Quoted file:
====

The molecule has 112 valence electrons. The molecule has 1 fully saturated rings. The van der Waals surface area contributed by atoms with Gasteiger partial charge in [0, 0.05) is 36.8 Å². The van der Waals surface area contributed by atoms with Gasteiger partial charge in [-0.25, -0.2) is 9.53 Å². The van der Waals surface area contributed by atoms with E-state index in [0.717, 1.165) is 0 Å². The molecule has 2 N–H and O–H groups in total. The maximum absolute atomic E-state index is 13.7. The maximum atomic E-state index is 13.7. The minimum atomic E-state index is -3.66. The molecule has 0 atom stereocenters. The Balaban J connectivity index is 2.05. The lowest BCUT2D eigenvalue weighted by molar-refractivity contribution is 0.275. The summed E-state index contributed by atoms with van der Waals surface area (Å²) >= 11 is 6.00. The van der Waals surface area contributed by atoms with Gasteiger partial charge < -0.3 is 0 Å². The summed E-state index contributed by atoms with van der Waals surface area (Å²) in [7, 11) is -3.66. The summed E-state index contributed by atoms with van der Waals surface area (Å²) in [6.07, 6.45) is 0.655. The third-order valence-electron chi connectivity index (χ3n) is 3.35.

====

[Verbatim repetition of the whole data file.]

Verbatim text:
The molecule has 112 valence electrons. The molecule has 1 fully saturated rings. The van der Waals surface area contributed by atoms with Gasteiger partial charge in [0, 0.05) is 36.8 Å². The van der Waals surface area contributed by atoms with Gasteiger partial charge in [-0.25, -0.2) is 9.53 Å². The van der Waals surface area contributed by atoms with E-state index in [0.717, 1.165) is 0 Å². The molecule has 2 N–H and O–H groups in total. The maximum absolute atomic E-state index is 13.7. The maximum atomic E-state index is 13.7. The minimum atomic E-state index is -3.66. The molecule has 0 atom stereocenters. The Balaban J connectivity index is 2.05. The lowest BCUT2D eigenvalue weighted by molar-refractivity contribution is 0.275. The summed E-state index contributed by atoms with van der Waals surface area (Å²) >= 11 is 6.00. The van der Waals surface area contributed by atoms with Gasteiger partial charge < -0.3 is 0 Å². The summed E-state index contributed by atoms with van der Waals surface area (Å²) in [7, 11) is -3.66. The summed E-state index contributed by atoms with van der Waals surface area (Å²) in [6.07, 6.45) is 0.655. The third-order valence-electron chi connectivity index (χ3n) is 3.35.